High cholesterol may seem harmless, as there are no signs or symptoms, but left uncontrolled this condition can be dangerous.
According to the Centers for Disease Control, up to 38 percent of Americans have high cholesterol, which puts them at risk for heart disease and stroke. While some people inherit high cholesterol, it is often the result of lifestyle choices.
Smoking, drinking alcohol, eating an unhealthy diet, and having a sedentary lifestyle can all increase the risk of high cholesterol. Taking action and changing your habits is often the first line of defense for lowering cholesterol naturally. If lifestyle changes alone don’t lower your cholesterol enough, your doctor may recommend medications to keep your cholesterol in a safe area.
Not smoking, cutting back on alcohol, and getting up and moving around are easy enough to understand (although actually doing it may prove difficult). One of the most confusing lifestyle changes is changing the way you eat. With all the diet myths and ever-changing research, you may not know where to start when it comes to lowering cholesterol with diet.
Fortunately, you can help lower cholesterol with your first meal of the day. Dietitians recommend it to you avoid these four worst breakfast habits if you have high cholesterol. Read on to learn more and to continue eating healthily, don’t miss out on these eating habits you need to follow if high cholesterol is in your family.
You get out of bed, put on some clothes and run out the door. Who has time to do something in the morning, let alone eat it? Skipping breakfast does more than just lead to starving mid-morning food cravings – it could even raise your cholesterol levels.
“Having breakfast has been shown to lower total and LDL cholesterol (our bad cholesterol),” he says. Kathryn Piper RDN, LD, NBC-HWC of age-defying dietician. In a 2020 meta-analysis, researchers found that the LDL cholesterol of people who skipped breakfast was on average 9.24 mg / dL higher than those who started the day with a meal.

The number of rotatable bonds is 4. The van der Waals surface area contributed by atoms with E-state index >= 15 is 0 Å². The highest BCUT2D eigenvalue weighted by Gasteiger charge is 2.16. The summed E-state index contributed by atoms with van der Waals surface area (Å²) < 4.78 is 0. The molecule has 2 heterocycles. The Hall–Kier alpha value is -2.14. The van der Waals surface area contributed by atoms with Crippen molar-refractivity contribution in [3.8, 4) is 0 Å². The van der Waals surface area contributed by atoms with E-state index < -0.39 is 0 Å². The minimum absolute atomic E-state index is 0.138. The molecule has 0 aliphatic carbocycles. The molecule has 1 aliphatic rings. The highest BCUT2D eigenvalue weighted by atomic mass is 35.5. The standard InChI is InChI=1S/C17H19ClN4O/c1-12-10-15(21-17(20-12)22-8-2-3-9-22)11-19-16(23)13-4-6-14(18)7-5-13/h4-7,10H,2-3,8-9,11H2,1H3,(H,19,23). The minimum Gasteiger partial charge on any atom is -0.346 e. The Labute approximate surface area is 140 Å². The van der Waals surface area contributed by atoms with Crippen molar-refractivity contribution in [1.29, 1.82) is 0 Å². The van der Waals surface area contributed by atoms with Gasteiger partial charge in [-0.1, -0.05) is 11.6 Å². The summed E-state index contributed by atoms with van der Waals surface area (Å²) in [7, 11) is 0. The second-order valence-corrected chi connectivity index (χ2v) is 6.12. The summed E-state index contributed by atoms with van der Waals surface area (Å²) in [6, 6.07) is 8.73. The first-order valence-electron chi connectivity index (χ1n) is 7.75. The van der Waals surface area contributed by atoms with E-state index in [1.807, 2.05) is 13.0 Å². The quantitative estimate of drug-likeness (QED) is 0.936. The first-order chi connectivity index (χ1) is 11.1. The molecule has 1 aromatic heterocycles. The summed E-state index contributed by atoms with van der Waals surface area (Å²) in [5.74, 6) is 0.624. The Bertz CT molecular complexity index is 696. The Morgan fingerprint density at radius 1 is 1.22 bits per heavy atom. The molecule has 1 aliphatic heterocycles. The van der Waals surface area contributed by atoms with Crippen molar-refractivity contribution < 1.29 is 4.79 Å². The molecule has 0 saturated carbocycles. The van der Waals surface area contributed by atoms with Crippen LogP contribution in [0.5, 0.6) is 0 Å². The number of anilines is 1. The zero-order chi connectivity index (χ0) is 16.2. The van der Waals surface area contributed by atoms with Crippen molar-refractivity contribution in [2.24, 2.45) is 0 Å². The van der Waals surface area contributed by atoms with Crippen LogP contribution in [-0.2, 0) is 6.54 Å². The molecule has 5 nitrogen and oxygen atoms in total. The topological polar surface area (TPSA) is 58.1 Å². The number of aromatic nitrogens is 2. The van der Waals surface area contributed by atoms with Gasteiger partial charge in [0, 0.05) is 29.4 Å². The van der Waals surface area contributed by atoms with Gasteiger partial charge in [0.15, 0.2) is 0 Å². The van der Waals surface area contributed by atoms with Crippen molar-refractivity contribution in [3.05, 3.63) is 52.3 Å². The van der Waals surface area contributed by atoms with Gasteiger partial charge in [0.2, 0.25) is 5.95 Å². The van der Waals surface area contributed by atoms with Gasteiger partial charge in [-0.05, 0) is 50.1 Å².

And no, coffee doesn’t count as breakfast. Patricia Kolesa, MS, RDN, recommends having a small snack like yogurt parfait or oatmeal overnight with coffee if you don’t like the idea of a big meal first thing in the morning.
If carbs are stealing the show at breakfast, you may be missing out on one essential nutrient: protein.
“Blood sugar stabilization keeps you full longer, prevents casual and nighttime snacking, and supports healthy cholesterol levels by nourishing the adrenal glands and thyroid hormones,” he says. Lacey Dunn, MS, RD, LD, CPTauthor of Women’s guide to hormonal harmony and owner of Nourish Well Nutrition.
Traditional breakfast foods tend to be high in carbohydrates: toast, oatmeal, pancakes, fruit, yogurt, waffles … but there are plenty of opportunities to throw in a serving or two of protein.
Add eggs or egg whites to toast, mix powdered collagen in coffee, sprinkle protein powder on oatmeal, or make a turkey breast scramble to support healthy cholesterol levels, encourages Dunn.
“Choosing breakfast foods high in refined carbohydrates is one of the worst things you can do for your cholesterol and one of the easiest traps to fall into, as so many popular breakfast items fit this bill,” he says. Sharon Puello, MA, RD, CDN, CDCES.
A diet high in refined carbohydrates can increase triglycerides and the number of small LDL particles in the blood, both of which increase the risk of heart disease, explains Puello.
Starting the day with sugary cereals, donuts, pastries, pancakes, bagels, or any other refined carbohydrate can significantly affect your risk of heart disease. Researchers found that just one or two extra servings of refined carbohydrates a day can increase the risk of coronary heart disease by 10 to 20 percent. However, adding one or two servings of whole grains can reduce the risk by the same amount.
Choose whole grains and fruit over refined carbs and add a healthy serving of protein and fat to your breakfast to keep you full and satisfied.
While breakfast meats like bacon and sausage are fine at times, they shouldn’t grace your breakfast plate on a regular basis.
Processed meats are high in sodium and saturated fat which can raise blood pressure and cholesterol and increase the risk of some cancers, he explains. Lisa Andrews, MD, RD, LD Owner of Sound Bites Nutrition.
Choosing a processed vegetable meat alternative is not the solution. Many plant-based meat alternatives are high in saturated fat and sodium, just like their meaty counterparts.
To enjoy these foods without raising your cholesterol, look at the portion sizes and try to enjoy them only a couple of times a month rather than weekly.